“2013 is a bad year to have a good idea,” was the bleak statement Laura Niedernhofer, MD, PhD, made about the impact of sequestration in a recent FASEB report. None of us want this year, or this country, to be a bad starting point for good ideas … but that’s what’s at stake. Think about telling someone with a serious illness that this isn’t a good year, or a good decade, for research. Think about telling them that from here on out, it may always be a bad year for a good idea.

Is there hope for turning this around? We have bipartisan support and we have champions; that we need more is a reality, but by no means an impossibility. Cancer research advocates gathered last evening to honor Congresswoman DeLauro (D-CT-03) and Senator Shelby (R-AL). Several other Members of Congress gave inspiring remarks, with an emphasis on adopting a positive, can-do approach, focusing on the local impact of research and stressing the profound and enduring consequences of backtracking. They counseled advocates, “Don’t take no for an answer!” In yesterday’s NIH appropriations hearing, Chairwoman Mikulski (D-MD) vowed to “work her earrings off” to make sure the agency gets the funding it needs. Strong bipartisan support for research was the byword for the session. Continue reading →

2012 Lasker Awards Announced

The Albert and Mary Lasker Foundation has announced the winners of its 2012 Awards:

  • Albert Lasker Basic Medical Research Award: Michael Sheetz, PhD (Columbia University); James Spudich, PhD (Stanford University); and Ronald Vale, PhD (University of California San Francisco)
  • Lasker~DeBakey Clinical Medical Research Award: Sir Roy Calne (University of Cambridge, emeritus); Thomas E. Starzl, MD, PhD (University of Pittsburgh)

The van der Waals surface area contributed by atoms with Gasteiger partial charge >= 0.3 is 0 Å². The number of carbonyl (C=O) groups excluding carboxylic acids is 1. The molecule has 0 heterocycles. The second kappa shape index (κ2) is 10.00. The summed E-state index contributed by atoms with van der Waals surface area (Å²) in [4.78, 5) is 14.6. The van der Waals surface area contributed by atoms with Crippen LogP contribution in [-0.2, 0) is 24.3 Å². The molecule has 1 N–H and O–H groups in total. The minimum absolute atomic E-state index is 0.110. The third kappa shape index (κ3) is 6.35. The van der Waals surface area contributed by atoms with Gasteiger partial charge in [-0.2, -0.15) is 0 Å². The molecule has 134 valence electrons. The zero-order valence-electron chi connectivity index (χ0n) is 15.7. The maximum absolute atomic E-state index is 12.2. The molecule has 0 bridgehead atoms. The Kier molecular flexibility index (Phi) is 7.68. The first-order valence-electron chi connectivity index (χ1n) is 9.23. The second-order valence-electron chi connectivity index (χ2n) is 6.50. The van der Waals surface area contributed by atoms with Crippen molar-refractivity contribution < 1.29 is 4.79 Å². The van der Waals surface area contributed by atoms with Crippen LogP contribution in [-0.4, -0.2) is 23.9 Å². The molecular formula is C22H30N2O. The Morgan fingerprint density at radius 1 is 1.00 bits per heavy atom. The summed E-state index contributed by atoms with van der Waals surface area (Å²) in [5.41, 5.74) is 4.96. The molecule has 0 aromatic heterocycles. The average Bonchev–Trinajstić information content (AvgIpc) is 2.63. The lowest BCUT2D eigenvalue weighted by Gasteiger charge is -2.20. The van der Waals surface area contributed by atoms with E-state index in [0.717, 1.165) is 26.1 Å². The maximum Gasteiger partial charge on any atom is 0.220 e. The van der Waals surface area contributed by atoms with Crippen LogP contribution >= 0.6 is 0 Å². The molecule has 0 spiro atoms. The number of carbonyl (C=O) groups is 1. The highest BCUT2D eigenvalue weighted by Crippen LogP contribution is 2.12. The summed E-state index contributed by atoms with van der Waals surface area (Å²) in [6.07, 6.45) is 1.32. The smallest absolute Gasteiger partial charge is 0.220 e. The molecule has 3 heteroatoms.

• Lasker~Koshland Special Achievement Award: Donald D. Brown, DSc (Carnegie Institute); Tom Maniatis, PhD (Columbia University)

The winners were announced Monday. The seven men will be honored at a ceremony September 21 in New York.

“The Lasker Awards celebrate biomedical research that has had a transformative effect on the practice of medicine, science, and the lives and health of people all over the world,” said Alfred Sommer, MD, chair of the Lasker Foundation’s board of directors, in a statement. “This year’s awards are no exception, honoring fundamental biological discoveries, life-saving surgical techniques and scientific statesmanship of the highest order.

According to the foundation’s press release, Sheetz, Spudich and Vale are being honored for their work in discovering proteins that transport cargoes within cells; Calne and Sterzl for their work in fashioning life-saving liver transplantation techniques; and Brown and Maniatis for their work with genes and for fostering the development of early-career scientists.

“The intellectual rigor and perseverance exhibited by this year’s laureates greatly extended the medical research community’s knowledge of cell biology, led to new surgical techniques that prevented many deaths, and provided a deeper understanding of genetics across generations of scientists worldwide,” Maria Freire, PhD, president of the Lasker Foundation, said in a statement. “With determination and verve, they boldly pursued new paths of inquiry that have benefited all mankind.”